While concerns over cloud deployments are now a thing of the past, the cloud is still proving difficult for many enterprises. In fact, new research form Oracle shows that the dual promise of business efficiency and IT agility is still eluding many enterprises.
Cloud App Integrations
The research is the result of a survey carried out by market research firm Dynamic Markets for Oracle across 1355 executives from companies all over the world with revenues of US$ 65 million or more, and shows that the problem of silos, it seems, is global.
Contained in a report entitled Cloud for Business Managers: the Good, the Bad, and the Ugly, it shows that many enterprises have not yet integrated their cloud applications and business functions. While there are many problems with this, the overall effect is operational inefficiencies and a challenging environment for IT and business environments. In figures, the report shows that:
- 71% of companies have adopted cloud applications and line-of-business managers in all departments use them.
- 76% said their principal motivation was quick and easy access to software
- 54% say their department has experienced staff downtime due to cloud integration problems
- 54% say project deadlines have been missed.
- 83% have been prevented from getting the best out of their departmental cloud applications — 1 in 4 blames poor integration.
- 50% of companies have abandoned the use of at least 1 departmental cloud app in the last 3 years due to integration problems.
Combined, this does not bode well for the future, Oracle says, and shows that, despite the huge advances made in cloud technologies, there are still major issues that have to be overcome. In fact, according to the research, there are four areas that are particularly problematic. They are:
1. Staff downtime
Despite the promise of the cloud and cloud-based applications to provide easy access to business applications, 54% of those that responded said that they had experienced staff downtime in the past six months alone.
This does not mean that employees have stopped working. It means that they have been forced to stop because cloud applications have not been properly integrated with other business apps across the enterprise. Of those companies able to produce a figure for the number of times they had problems of this kind over the past 6 months, there was, on average, 11 incidents. It also seems that this problem is impacting on departments that are not evening using cloud apps.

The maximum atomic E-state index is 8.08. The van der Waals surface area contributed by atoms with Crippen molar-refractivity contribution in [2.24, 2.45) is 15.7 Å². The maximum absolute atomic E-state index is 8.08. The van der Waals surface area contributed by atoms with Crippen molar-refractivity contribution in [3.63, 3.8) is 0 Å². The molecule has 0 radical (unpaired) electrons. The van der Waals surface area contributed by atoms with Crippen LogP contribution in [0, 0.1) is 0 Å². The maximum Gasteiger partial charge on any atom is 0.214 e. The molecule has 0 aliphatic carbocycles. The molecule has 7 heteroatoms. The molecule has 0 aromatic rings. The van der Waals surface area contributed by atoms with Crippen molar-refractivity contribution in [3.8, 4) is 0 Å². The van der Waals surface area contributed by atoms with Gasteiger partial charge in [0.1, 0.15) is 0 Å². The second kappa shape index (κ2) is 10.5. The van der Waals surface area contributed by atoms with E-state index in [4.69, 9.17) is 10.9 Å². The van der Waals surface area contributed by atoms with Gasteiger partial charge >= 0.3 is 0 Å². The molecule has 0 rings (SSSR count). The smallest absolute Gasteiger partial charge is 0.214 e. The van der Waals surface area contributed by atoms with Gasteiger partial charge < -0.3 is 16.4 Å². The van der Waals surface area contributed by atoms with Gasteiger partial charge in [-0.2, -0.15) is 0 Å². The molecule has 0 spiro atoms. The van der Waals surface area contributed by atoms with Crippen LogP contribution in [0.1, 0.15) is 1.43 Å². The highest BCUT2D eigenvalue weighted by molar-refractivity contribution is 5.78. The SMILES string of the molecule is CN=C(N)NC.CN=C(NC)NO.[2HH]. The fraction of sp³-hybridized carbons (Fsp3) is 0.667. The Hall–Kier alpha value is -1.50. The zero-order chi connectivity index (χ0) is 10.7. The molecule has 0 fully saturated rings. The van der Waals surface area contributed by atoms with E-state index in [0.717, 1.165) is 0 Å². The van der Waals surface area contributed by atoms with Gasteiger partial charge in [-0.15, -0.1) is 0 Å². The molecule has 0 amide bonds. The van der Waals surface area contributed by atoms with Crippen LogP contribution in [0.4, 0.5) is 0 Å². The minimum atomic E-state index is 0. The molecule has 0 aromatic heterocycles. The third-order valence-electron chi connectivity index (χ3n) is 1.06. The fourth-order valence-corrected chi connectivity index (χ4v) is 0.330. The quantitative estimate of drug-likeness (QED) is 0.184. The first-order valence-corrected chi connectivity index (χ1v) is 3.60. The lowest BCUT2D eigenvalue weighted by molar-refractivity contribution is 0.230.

2. Missed project deadlines
The knock-on effect of this is that 54% of companies that use cloud apps say that project deadlines have been missed and that the specific cause of this has been an inability of knowledge workers to share their data. On average over the past 6 months, this has happened 9 times.
However, on a more positive note, there are more CEOs and managing directors (MDs) that say they are aware of it than there are CEOs and MDs that say they are not. Missing project deadlines has been particularly problematic in Singapore, India and Brazil.
3. Cloud falls short
Another issue that appears to be a big problem is that most companies are not able to innovate quickly, something which you may recall in the beginning was cited as one of the really big advantages of cloud computing.
According to the research, 75% of companies that use cloud applications say their ability to innovate has been stifled by problems with app integration. Overall, 36% say they have a problem integrating with other enterprise apps, while 26% say they have problems integrating with other cloud apps, with an overall 53% citing integration as a problem (clearly, some enterprises fall into both of the above categories).
On top of this, 83% say they have been prevented from getting the best out of the apps their department use because of integration issues, while inflexibility and the inability to customize apps for specific use-cases was cited as a problem by 33% of users.
A final problem in this respect, and cited by 20% of cloud app users is that the apps they are using cannot be used on mobile devices. Even worse, of those that are not happy with the mobile possibilities of their cloud apps, 30% of sales people — a group that tends to spend more time outside the enterprise than any other group — said they were disappointed with the mobile possibilities.
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